John Flansburgh and John Linnell are They Might Be Giants. They've been friends since childhood, at least that's what we established in an interview they did with them way back in 1987. That was around the release of their first eponymous titled debut on Bar None Records. Since then their little collaborations have become increasingly popular. In fact, their third album, Flood, has recently been certified as a gold record, meaning it sold over 500,000 copies. I even heard from someone that Bon Jovi said it was one of his favorite records of that year (1990)--I'm not sure what that indicates. Recently, Elektra Records released the band's sixth (fifth studio) album. It's entitled John Henry. Up until this release this duo was doing business as usual, playing their quirky pop songs with the aid of a drum machine and straying further and further from their Brooklyn base, but they decided somewhere in the promotional touring for their Apollo 18 album (1992) to change everything around, not with their music, like they're known to do, but with their line-up. Aw, heck! You'll see...
The Splatter Effect: The obvious thing to start with is the "whole band" concept the label seems to be pushing with this release.
John Linnell: It's sort of like what we're pushing it as. I mean, we need something to talk about [I laugh] because, if you say [he goes into a "professionally excited" voice], "This album is of our best songs ever!", no one is going to believe you, even if it is true.
TSE: Well, since it seems the songwriting credits are the same, what then are the differences now that you have a band?
JL: The difference is in the sound. We wrote the songs the same way that we always write, which is, we make demos at home. In this case, instead of going into a studio and producing the demos in a more "recordy" way, we gave the demos to these other musicians, our drummer and bass player [Ed.'s note: Brian Doherty and Tony Maimone respectively], and wrote horn charts for some of them, and that's how we put the whole thing together. It was a really interesting process for us, because we worked with a producer, Paul Fox, who stipulated that we record things as live as possible, which meant for us to record everything, except the vocals, at the same time, and only doing certain overdubs which just couldn't be done live. This meant that we actually had to learn all the songs, completely. The band had to learn how to play!
TSE: Weren't you on the road for a while? I guess that was part of the plan?
JL: That was it. We did a lot of playing together before we recorded. But we also rehearsed for about two weeks in this barn up in Woodstock near the studio, Bearsville Studio. Actually, the barn is part of the studio. And this really refined the arrangements to the point where we felt we could play them live and not make any mistakes. Paul Fox really frowned on doing "punch-ins", which is something that John [Flansburgh] and I sort of have been reliant on in the past. Fixing up the mistakes.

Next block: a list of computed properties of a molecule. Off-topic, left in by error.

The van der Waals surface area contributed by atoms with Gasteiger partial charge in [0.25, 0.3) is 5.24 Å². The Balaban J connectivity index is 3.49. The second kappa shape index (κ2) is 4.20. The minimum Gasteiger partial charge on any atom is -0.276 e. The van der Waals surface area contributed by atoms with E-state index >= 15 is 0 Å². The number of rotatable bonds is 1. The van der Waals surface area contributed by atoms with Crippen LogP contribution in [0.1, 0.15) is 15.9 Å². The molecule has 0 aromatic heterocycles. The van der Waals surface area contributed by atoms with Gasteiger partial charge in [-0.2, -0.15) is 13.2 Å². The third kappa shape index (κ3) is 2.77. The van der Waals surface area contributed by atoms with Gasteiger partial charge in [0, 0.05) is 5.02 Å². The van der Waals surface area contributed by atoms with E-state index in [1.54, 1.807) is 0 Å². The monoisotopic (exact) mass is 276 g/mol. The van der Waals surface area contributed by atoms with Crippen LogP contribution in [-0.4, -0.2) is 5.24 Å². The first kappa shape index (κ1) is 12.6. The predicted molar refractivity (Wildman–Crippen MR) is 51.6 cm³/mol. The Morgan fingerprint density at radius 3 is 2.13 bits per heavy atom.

TSE: Did you pick him as a producer to keep you two awake?
JL: [He laughs] Well, yeah. We were completely changing the way we worked, so we needed somebody to make the drum sound real. A lot of the stuff we were doing was totally outside our field of past experience--recording a live rhythm section and horn section along with us, you know? So we got somebody who had done that before and who was enthusiastic about getting us to do it.
TSE: I'm guessing that you have done a lot of interviews in the last few weeks. Has anyone accused this "band" thing as just being another gimmick?
JL: No, no. Gimmick? This is the first time that I heard that suggested. But as a gimmick, it would be a funny one.
TSE: It's just with your history--the Dial-A-Song, the hats [Linnell laughs] and the accordion--it just seems...Well, I'm wondering if this angle is just another thing you're doing to get press, or is it something the two of you have been working towards all along?
JL: Well, we haven't been building up to it, that's for sure. The band came as a real surprise to us, as odd as that may sound. We were in the middle of our tour last year when it occurred to one of us to hire another musician to come play with us. Once we made that conceptual jump we thought, "Why don't we just get rid of the tape and hire an entire rhythm section while we're at it." So we did that while we were touring for Apollo 18 and it worked out very well. It was actually a lot easier than we imagined. It was at that point that we decided to make a whole record as a live band. But I don't think you can say that we've been particularly "gimmick" oriented. We really had a manner of working which lasted us for not just through four albums, but also for a b-sides collection as well.
TSE: All of which I have in front of me.